Getting you loan approved is not just about what is on your application. Your credit score, income and assets are important but they are just a few pieces to the puzzle. In today’s mortgage environment issues can pop up at many different times during the approval process. Some of these issues may be out of your control but in most cases you should be able to deal with anything that comes your way. Here are some of the most common unexpected loan items and how you should deal with them.
Last minute credit pulls. It is important to know that even though you are approved your lender may look at your credit one more time right before closing. This means you should avoid using credit cards or opening up new lines of credit prior to closing. Something seemingly as innocent as opening up a department store credit card can change your loan approval. The same goes with adding to an existing balance. This will not only change your credit score but it will change your debt level. There will always be another sale or promotion. Wait until you close to start shopping for household items.
Items on Title. The loan approval process has changed the way attorneys do title searches. In the past this was one of the first items done. Today most attorneys like to see a loan approval before they order title. The title will contain any current liens on the property. Ideally the liens will only consist of mortgages but there can be other items as well. These items must be paid to clear title before closing. The seller typically takes care of these but if the lien is old it could take days to find contact information to make payment. This will push your approval back and could require an extension for the commitment. The sooner you can get a preliminary loan approval the sooner the title search can be ordered.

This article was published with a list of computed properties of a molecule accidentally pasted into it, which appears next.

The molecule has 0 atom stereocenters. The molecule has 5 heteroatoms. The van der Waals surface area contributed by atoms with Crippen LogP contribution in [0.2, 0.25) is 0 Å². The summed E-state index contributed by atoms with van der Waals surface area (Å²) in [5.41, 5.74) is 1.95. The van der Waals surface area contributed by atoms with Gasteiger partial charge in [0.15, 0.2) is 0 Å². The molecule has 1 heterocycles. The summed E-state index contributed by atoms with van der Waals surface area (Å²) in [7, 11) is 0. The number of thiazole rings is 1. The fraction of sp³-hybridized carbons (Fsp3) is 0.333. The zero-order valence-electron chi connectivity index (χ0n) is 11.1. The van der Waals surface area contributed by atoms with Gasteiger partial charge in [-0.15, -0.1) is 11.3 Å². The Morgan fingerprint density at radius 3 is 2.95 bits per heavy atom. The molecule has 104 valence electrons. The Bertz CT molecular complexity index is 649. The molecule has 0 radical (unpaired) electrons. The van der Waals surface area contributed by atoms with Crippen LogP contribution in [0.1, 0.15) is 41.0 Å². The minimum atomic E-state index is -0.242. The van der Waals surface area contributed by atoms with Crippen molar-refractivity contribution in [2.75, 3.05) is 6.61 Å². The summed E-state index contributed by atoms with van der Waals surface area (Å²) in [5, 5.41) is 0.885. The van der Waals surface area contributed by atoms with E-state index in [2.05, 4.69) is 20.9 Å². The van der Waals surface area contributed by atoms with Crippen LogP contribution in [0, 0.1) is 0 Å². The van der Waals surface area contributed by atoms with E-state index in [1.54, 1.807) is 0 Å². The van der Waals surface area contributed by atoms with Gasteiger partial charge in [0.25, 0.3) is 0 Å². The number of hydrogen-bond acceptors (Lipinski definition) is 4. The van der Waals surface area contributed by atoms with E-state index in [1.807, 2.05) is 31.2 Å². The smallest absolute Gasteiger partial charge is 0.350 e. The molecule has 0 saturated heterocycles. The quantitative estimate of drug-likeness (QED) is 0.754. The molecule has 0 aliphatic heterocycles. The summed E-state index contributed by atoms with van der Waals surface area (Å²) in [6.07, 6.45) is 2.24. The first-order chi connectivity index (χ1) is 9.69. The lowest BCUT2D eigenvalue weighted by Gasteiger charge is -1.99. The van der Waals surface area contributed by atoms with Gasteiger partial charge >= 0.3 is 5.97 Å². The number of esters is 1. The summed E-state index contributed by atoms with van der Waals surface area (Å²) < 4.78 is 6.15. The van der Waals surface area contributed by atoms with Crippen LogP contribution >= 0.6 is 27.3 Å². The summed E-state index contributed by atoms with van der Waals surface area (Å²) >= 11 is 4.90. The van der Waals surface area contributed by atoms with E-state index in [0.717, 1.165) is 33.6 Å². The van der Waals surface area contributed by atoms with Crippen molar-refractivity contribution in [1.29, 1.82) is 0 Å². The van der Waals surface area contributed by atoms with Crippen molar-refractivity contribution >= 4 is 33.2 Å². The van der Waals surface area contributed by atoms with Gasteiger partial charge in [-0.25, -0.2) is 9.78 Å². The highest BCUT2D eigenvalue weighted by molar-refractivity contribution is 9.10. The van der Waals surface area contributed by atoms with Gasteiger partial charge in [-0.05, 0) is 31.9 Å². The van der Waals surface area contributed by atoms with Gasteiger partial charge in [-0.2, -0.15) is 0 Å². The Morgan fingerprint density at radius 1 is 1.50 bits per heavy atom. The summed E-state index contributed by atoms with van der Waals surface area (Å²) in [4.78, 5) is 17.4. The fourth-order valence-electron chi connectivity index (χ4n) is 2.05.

Low Appraisal. Once the loan application is completed your lender or broker will order an appraisal on the property. In a perfect world the appraisal amount will be at or slightly above the purchase price. Since the appraisal is really just an estimation of value there is a chance it comes in lower. If it does it does not mean the deal is dead. The lender can fight the value and send up comparable sales to support the value. If this doesn’t work the seller can lower their purchase price to the appraised value. If the seller will not budge the buyer can opt to pay the difference in price at the closing. Appraisal problems can be a hurdle but they don’t have to be a deal breaker if you have the right team in place.
Knowing that the process may not be as smooth as you expect is the first step to getting your loan closed. The next is dealing with issues as they come. As a buyer you need to be much more involved in the process than you were even just a few years ago. Unexpected and last minute loan items in today’s mortgage environment are much more the norm rather than the exception.